Another trump card is the nature of video consumption on the platform. With Facebook, video is consumed in a stream, surrounded by other pieces of content. On Snapchat, the vertical video on on offer is far more immersive, and delivers much higher attention for brands. Snapchat ads are also fun to watch. Taco Bell and Gatorade have both generated enormous levels of engagement with branded filters, in return for enormous spend.
Snapchat’s content strategy is focused on partnering with networks to develop entertainment programming and it has strong existing partnerships with brands like CNN, Buzzfeed, ESPN and others. In August, the company announced it had partnered with NBC to develop Snapchat-specific episodes of some of its hit shows, including “The Voice”, “Saturday Night Live”, and “The Tonight Show With Jimmy Fallon.” It has also worked with BBC on Snapchat tailored versions of the incredible hit ‘Planet Earth‘ and is planning unscripted drama series called ‘Snapchat Shows‘.
According to Martin Sorrell, WPP spent $90 million with Snapchat in 2016 — having only projected to spend around $20 – $30 million. This year, Snap wants $100 million to $200 million in 2017 commitments from WPP, Omnicom and other ad companies. According to reports, at CES last month the company pitched a room full of Publicis executives and clients, making the case for why it should soak up TV spend.
That’s fightin’ talk, and for good reason. Snap’s IPO puts it at a valuation north of $20 billion. If it’s to realise that, it will need to win its battle to take a slice of the TV pie.
That’s a riskier bet than Facebook, but given its enormous success so far, you certainly wouldn’t write that off.
Act 3 – Who’s the winner and do they take it all?
So who’ll be the winners, losers and the ultimate champion? Will Facebook and Snapchat dance on traditional TV’s grave?
It’s impossible to say at this stage. By the end of 2017, things could be clearer, but its a VUCA (volatile, uncertain complex and ambiguous) industry with lots of egos and lots of moving parts.
Firstly, consistent studies have show that traditional linear TV is still by far the most effective platform for brand building, and in Ireland for example, over 60% of our video consumption is still linear and live. What Snap, Facebook and others don’t seem to have any feel for is the power of TV compared to their own ad offerings. Most great TV advertising is talked about, it’s enjoyed in your living room with your family, and just being on TV gives brands a kudos, a social cache that paying for FB adverts doesn’t. That’s a key strategic challenge for social media platforms, but it might be overcome just by virtue of slowly decreasing TV viewership.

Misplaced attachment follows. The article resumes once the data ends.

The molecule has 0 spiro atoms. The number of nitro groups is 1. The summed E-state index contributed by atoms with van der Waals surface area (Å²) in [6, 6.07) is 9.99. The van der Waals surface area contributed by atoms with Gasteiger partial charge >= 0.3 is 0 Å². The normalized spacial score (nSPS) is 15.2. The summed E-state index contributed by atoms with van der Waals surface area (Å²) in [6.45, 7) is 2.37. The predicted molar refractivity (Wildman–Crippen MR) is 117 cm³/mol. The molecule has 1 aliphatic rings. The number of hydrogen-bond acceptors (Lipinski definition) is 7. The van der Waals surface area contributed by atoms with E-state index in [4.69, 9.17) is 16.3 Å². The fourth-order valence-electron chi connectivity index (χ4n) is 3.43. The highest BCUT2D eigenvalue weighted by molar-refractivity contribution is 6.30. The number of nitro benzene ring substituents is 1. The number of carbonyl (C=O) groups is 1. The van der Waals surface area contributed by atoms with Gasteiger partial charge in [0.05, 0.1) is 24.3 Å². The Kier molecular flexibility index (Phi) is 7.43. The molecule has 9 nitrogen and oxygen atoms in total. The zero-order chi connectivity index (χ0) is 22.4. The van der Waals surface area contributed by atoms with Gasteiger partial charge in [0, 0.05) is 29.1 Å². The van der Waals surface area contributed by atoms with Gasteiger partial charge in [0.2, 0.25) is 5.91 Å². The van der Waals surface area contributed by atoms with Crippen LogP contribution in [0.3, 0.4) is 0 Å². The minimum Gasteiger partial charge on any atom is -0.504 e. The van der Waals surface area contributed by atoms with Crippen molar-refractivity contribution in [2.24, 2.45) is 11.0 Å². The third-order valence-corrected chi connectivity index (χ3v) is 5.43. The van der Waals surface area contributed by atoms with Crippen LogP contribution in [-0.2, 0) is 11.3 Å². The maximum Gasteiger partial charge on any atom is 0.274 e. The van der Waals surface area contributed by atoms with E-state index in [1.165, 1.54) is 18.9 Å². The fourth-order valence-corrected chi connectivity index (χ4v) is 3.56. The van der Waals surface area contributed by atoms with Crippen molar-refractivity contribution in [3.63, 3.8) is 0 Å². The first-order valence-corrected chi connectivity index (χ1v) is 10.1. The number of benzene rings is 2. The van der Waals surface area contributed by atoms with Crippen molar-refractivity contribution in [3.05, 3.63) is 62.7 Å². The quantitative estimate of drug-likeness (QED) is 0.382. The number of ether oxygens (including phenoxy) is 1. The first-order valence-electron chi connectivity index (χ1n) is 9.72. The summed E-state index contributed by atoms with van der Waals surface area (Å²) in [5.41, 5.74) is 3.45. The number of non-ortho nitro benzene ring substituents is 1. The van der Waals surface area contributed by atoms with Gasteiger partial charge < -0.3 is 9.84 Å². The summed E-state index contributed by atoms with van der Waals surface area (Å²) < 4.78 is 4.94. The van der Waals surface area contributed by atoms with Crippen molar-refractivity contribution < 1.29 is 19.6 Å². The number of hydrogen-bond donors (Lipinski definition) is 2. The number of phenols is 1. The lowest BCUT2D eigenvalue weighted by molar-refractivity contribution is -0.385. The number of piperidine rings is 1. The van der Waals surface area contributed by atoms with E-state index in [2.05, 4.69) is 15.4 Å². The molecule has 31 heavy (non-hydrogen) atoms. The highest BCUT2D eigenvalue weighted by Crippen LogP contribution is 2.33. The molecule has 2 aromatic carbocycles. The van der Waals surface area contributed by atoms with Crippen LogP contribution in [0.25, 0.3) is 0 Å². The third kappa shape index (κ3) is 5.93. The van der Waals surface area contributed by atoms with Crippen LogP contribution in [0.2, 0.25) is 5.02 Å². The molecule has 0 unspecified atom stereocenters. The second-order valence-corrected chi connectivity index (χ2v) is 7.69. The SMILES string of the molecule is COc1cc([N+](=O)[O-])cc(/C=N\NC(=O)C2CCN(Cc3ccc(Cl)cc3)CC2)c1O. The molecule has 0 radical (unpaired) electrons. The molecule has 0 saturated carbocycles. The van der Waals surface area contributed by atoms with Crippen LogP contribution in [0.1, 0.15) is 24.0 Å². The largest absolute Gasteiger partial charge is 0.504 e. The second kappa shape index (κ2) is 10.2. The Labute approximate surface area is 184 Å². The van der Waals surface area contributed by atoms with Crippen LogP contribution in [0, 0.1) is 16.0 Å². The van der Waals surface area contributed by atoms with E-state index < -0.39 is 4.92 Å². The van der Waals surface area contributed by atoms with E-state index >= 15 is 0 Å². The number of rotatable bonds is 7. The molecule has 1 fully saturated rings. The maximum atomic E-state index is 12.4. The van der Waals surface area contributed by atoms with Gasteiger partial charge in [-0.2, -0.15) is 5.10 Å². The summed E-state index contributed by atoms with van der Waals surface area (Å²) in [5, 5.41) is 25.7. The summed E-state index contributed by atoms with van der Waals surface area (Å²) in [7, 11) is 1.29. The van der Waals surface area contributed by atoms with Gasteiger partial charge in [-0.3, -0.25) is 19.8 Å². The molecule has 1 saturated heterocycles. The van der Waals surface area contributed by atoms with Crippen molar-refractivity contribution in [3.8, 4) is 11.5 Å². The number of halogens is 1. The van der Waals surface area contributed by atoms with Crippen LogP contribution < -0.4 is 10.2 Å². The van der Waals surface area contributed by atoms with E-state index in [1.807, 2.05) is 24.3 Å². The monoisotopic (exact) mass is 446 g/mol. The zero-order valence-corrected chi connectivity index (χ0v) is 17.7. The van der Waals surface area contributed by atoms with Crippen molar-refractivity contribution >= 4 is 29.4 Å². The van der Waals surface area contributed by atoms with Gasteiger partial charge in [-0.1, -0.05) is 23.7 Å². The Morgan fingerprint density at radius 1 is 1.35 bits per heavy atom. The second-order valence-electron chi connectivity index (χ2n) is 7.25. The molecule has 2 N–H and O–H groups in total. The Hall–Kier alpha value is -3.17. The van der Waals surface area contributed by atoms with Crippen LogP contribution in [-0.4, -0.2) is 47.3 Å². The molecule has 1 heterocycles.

It’s also not just Facebook and Snapchat’s battle to become the new TV, there are plenty interesting players involved.
Other platforms will have a strong say. YouTube for example, despite losing some momentum and offer less powerful brand advertising options, is still the major video player, and has been wooing networks.
On the other side, there’s danger from Netflix and Amazon, who have the huge budget to create their own content, but don’t need to rely on money from advertising. Netflix have a strong recurring revenue from subscription, while Amazon could credibly turn around and give away all its video content for free as a way to generate subscriptions for Prime.
And then there are also plenty of legacy issues with both Snapchat and Facebook that could create speed bumps. Snapchat’s advertising platform is pretty much non-existent, meaning it relies on multiple large deals rather than giving advertisers the chance to self manage. Its lack of targeting will not play well in an age when measurement is everything either. There’s also the double edged of being a youth biased platform – who’s to say the success with under 34s will be grown into older brackets? And then there’s the pressure to monetise pre and post IPO.
Facebook has its own issues. Despite paying for original content and being the place where most people in the developed world get their news, it refuses to admit it’s a media company. Four separate measurement errors in the last year alone has shaken advertiser confidence in the platform too, and articles like this really don’t help Facebook’s case.
So who’s going to win?
Certainly as digital advertising reaches maturity and we come out of the ‘trough of disillusionment’ (Gartner Hype Cycle terminology) caused by the display/programatic/adblocking mess, this will be the defining story of the next five years.
My uneducated guess is that the fragmentation of traditional TV will take much, much longer than we expect, and, at least in the medium term, it won’t be a winner takes all game.
Now that you know a little more about the main protagonists, let battle commence.